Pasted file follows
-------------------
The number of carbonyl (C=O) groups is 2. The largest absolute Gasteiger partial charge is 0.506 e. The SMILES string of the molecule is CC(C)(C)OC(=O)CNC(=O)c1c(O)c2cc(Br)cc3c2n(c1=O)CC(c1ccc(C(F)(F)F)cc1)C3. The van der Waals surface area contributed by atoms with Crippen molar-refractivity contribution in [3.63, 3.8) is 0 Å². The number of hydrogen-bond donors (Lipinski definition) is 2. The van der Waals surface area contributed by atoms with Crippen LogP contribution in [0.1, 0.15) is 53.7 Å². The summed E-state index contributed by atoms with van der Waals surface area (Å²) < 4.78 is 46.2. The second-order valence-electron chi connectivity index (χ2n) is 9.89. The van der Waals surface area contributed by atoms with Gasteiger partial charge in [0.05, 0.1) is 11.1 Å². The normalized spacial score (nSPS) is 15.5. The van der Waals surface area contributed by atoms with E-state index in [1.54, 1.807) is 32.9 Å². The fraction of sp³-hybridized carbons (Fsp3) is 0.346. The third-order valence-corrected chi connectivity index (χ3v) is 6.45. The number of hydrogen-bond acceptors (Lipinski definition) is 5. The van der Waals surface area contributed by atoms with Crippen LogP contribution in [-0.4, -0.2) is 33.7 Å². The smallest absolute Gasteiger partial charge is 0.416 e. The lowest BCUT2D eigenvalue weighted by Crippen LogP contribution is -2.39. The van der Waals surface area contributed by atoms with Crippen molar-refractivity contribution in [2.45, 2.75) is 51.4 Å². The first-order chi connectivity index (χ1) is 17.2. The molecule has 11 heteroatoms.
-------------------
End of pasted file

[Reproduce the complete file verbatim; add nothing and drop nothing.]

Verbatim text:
The number of carbonyl (C=O) groups is 2. The largest absolute Gasteiger partial charge is 0.506 e. The SMILES string of the molecule is CC(C)(C)OC(=O)CNC(=O)c1c(O)c2cc(Br)cc3c2n(c1=O)CC(c1ccc(C(F)(F)F)cc1)C3. The van der Waals surface area contributed by atoms with Crippen molar-refractivity contribution in [3.63, 3.8) is 0 Å². The number of hydrogen-bond donors (Lipinski definition) is 2. The van der Waals surface area contributed by atoms with Crippen LogP contribution in [0.1, 0.15) is 53.7 Å². The summed E-state index contributed by atoms with van der Waals surface area (Å²) < 4.78 is 46.2. The second-order valence-electron chi connectivity index (χ2n) is 9.89. The van der Waals surface area contributed by atoms with Gasteiger partial charge in [0.05, 0.1) is 11.1 Å². The normalized spacial score (nSPS) is 15.5. The van der Waals surface area contributed by atoms with E-state index in [1.54, 1.807) is 32.9 Å². The fraction of sp³-hybridized carbons (Fsp3) is 0.346. The third-order valence-corrected chi connectivity index (χ3v) is 6.45. The number of hydrogen-bond acceptors (Lipinski definition) is 5. The van der Waals surface area contributed by atoms with Crippen LogP contribution in [-0.4, -0.2) is 33.7 Å². The smallest absolute Gasteiger partial charge is 0.416 e. The lowest BCUT2D eigenvalue weighted by Crippen LogP contribution is -2.39. The van der Waals surface area contributed by atoms with Crippen molar-refractivity contribution in [2.45, 2.75) is 51.4 Å². The first-order chi connectivity index (χ1) is 17.2. The molecule has 11 heteroatoms.